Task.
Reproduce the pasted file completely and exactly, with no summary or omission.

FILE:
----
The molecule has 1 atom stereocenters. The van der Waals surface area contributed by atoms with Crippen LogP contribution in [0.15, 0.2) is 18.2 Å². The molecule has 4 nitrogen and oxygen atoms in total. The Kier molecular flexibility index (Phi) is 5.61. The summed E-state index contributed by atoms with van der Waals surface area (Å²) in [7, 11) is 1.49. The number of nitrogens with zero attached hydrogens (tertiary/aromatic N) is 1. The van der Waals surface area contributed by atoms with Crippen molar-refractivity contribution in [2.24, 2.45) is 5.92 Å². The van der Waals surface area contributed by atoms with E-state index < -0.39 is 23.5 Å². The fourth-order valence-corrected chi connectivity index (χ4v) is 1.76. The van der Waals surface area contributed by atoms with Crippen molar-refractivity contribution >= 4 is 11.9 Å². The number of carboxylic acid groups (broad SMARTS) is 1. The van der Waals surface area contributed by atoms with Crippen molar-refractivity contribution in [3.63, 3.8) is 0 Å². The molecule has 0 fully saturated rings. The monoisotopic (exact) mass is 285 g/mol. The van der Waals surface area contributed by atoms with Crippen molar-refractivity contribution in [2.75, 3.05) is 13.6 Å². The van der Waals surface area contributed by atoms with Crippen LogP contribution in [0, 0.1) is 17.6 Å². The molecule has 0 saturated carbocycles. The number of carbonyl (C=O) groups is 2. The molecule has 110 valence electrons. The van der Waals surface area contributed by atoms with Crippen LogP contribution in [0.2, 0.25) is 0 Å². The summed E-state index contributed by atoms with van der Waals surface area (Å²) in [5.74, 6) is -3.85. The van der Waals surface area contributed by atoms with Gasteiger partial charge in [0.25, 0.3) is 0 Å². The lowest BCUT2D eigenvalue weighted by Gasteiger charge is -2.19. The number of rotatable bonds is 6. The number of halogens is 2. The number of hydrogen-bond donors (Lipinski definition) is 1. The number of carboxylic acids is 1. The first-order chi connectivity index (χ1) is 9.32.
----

The molecule has 1 atom stereocenters. The van der Waals surface area contributed by atoms with Crippen LogP contribution in [0.15, 0.2) is 18.2 Å². The molecule has 4 nitrogen and oxygen atoms in total. The Kier molecular flexibility index (Phi) is 5.61. The summed E-state index contributed by atoms with van der Waals surface area (Å²) in [7, 11) is 1.49. The number of nitrogens with zero attached hydrogens (tertiary/aromatic N) is 1. The van der Waals surface area contributed by atoms with Crippen molar-refractivity contribution in [2.24, 2.45) is 5.92 Å². The van der Waals surface area contributed by atoms with E-state index < -0.39 is 23.5 Å². The fourth-order valence-corrected chi connectivity index (χ4v) is 1.76. The van der Waals surface area contributed by atoms with Crippen molar-refractivity contribution >= 4 is 11.9 Å². The number of carboxylic acid groups (broad SMARTS) is 1. The van der Waals surface area contributed by atoms with Crippen molar-refractivity contribution in [3.63, 3.8) is 0 Å². The molecule has 0 fully saturated rings. The monoisotopic (exact) mass is 285 g/mol. The van der Waals surface area contributed by atoms with Crippen molar-refractivity contribution in [2.75, 3.05) is 13.6 Å². The van der Waals surface area contributed by atoms with Crippen LogP contribution in [0, 0.1) is 17.6 Å². The molecule has 0 saturated carbocycles. The number of carbonyl (C=O) groups is 2. The molecule has 110 valence electrons. The van der Waals surface area contributed by atoms with Crippen LogP contribution in [0.2, 0.25) is 0 Å². The summed E-state index contributed by atoms with van der Waals surface area (Å²) in [5.74, 6) is -3.85. The van der Waals surface area contributed by atoms with Gasteiger partial charge in [0.25, 0.3) is 0 Å². The lowest BCUT2D eigenvalue weighted by Gasteiger charge is -2.19. The number of rotatable bonds is 6. The number of halogens is 2. The number of hydrogen-bond donors (Lipinski definition) is 1. The number of carboxylic acids is 1. The first-order chi connectivity index (χ1) is 9.32.